1) It was given to me by my paternal grandfather at my confirmation and my name and the date are engraved on the back. My family is really important to me, both my current family but also the many generations before me. Up until a few generations ago my paternal family had all lived in the same village for hundreds of years. I have been thinking for a while about the importance there is in being known, really known, by other people and the value that we can gain from that. My family’s longevity in the village would have given them such a strong sense of who they were and where they belonged in a way that’s almost unimaginable in the modern world where we all move so much… and yet as Christians I think that we can have that sense as well. My cross reminds me that I am known by God more deeply and truly then I even know myself and that he calls me by name, the name that is engraved on his cross just as it is on mine….

2) That its worthless but means so much to me… My cross was probably bought for a tenner back in 1981 and is probably not even worth that now, but its one of my most precious possessions. This is a constant reminder to me that even though I am worth little in the global scheme of things I am incredibly and infinitely precious to God. It helps me to always remember that no matter what lack of value we place on ourselves or the world places on us we are loved by God as if we were the only one to be loved.

3) It’s incredibly fragile looking but is surprisingly strong. For many years I was reluctant to wear my cross as it’s very delicate on a thin chain and I was worried about breaking it or loosing it. As an adult I decided that this was silly as it was bought to be worn and I started to wear it and now wear it most days. Its been through a lot with me, travelled all over and put up with some rough handling and yet its still there, a few knots in the chain maybe and a bit worn around the edges but essentially still the same cross as it was all those years ago. Again this reminds me that no matter how fragile I feel, and there are some days when I feel like a thin piece of glass that can’t possibly make it through in one piece, that with Gods help even the most fragile things can be strong and can and will survive.

So that’s my object, anyone care to share theirs?

Monday, 12 November 2007


Its been a weekend of celebrations and congratulations here in the community

First up was S from our staircase who celebrated two years of hard work by attending his BTh graduation ceremony on Saturday. He looked very spiffing in white tie and fur trimmed robes and I was a little jealous that ARU have nothing so posh – well that was until I read the regulations for the ceremony he posted on his blog – bizarre doesn’t even begin to cover it!

Second up was the wonderful news that one of the ordinands S, has become engaged to the lovely J. I was just about to go to bed on Saturday night when I heard an absolute racket outside my window. The sound of popping corks led me to go down and investigate where we heard the good news from the couple who had just come back to college after a celebration dinner. Once again I felt so blessed to be a part of this community. There was such a sense of genuinely shared joy, as more and more people came out to celebrate in the freezing cold. The champagne glasses were passed around, the chapel bell ended up being rung and the wedding march was heartily played on the chapel organ (apologies to all local residents for the lateness of the hour!). I do think the two people doing handstands in the organ loft may have been taking the celebrations a little far though…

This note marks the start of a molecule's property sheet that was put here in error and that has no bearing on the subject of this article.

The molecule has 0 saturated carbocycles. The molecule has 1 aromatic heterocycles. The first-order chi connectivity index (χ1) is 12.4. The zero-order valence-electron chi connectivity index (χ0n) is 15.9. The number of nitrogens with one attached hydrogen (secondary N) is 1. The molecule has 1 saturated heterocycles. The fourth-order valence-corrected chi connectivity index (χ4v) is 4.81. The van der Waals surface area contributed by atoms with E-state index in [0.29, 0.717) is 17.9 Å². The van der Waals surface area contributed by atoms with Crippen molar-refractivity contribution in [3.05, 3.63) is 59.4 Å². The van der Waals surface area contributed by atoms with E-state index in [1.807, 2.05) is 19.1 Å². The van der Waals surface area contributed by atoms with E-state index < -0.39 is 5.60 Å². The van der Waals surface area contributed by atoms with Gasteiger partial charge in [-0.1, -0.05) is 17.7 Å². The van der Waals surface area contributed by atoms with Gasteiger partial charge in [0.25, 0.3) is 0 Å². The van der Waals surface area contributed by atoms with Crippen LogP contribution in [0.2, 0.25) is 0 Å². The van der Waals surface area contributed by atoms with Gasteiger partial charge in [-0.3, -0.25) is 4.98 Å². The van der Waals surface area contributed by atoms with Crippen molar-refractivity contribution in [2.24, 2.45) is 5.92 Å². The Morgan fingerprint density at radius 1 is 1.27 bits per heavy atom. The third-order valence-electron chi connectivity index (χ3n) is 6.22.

Wednesday, 7 November 2007


Following some comments I have been sent on my last posting I feel I need a few points of clarification…..

No the falling off my bike was not related in any way to the wine tasting… hic!

And its been commented that I seem to be rather over proud of my pink Minnie Mouse bell. Well I don’t see it as over proud rather as justifiably proud because it’s a fantastic bell … See for yourself if you don’t believe me…

Tuesday, 6 November 2007

Feeling “proper” Cambridge…Part Deux.

Well I have been cycling round Cambridge for a few weeks now and I am actually really enjoying it! This is somewhat surprising to me as I like walking and so thought I would be a confirmed pedestrian. Its so great being able to get places so quick as walking everywhere, even in a city the size of Cambridge, eats into your day. I was somewhat nervous as I haven’t ridden from years and so set out with some trepidation on my first ride. But its amazing how quickly the old skills come back its like…. well it’s like riding a bike to be frank, you really don’t forget :o)

Funnily enough I thought it would be the cars and lorries that would worry me when riding around the narrow streets but I rapidly realised that they were not the problem. The real problem is the, quite frankly, suicidal pedestrians that appear to be infesting the city. You would think that in a city that probably has more bikes per head of population then anywhere outside of China people would expect that the odd bike might be passing by, but oh no, the roads belong to them alone. Ok the best angle for taking a photo of Kings college chapel may be in the middle of the Kings parade road but its really not a great idea for the whole coach load of Japanese tourists to take the picture at the same time! As for the young students who step out whilst staring at the screen adjusting their ipods, you would think that since they can’t hear anything that it would therefore be wise to look! But oh no….. Most of the time you can see them doing this in enough time to take evasive action but sometimes it happens so swiftly there isn’t even time to ring my lovely pink Minnie mouse bell. At these times a loud OI has to suffice (and occasionally another word or two that are probably not suitable for an ordinand :o) I haven’t hit anyone… yet, but I sense its only a matter of time!

What I have done though is perform that rite of passage known as falling off for the first time. I wish that I could say that it was the result of some amazing near miss or other daring do but sadly not. I pulled up at a red light and decided to get off my bike to push it across the pedestrian crossing (I am still working my way up to crossing the really big junctions on the bike) got my foot tangled in the bike lock which was attached to the frame and topped over into a heap on the pavement with the bike on top of me. My ego was more sorely bruised then my knee and I dread to think what the line of car driver must have thought because it was ridiculously silly. A very nice lady rushed over to check I was ok with her small child in tow. The look on his face was priceless – there was this look of “what are you doing? I am five and I can ride a bike better then that!”

Ho hum, hopefully I will say upright from now on…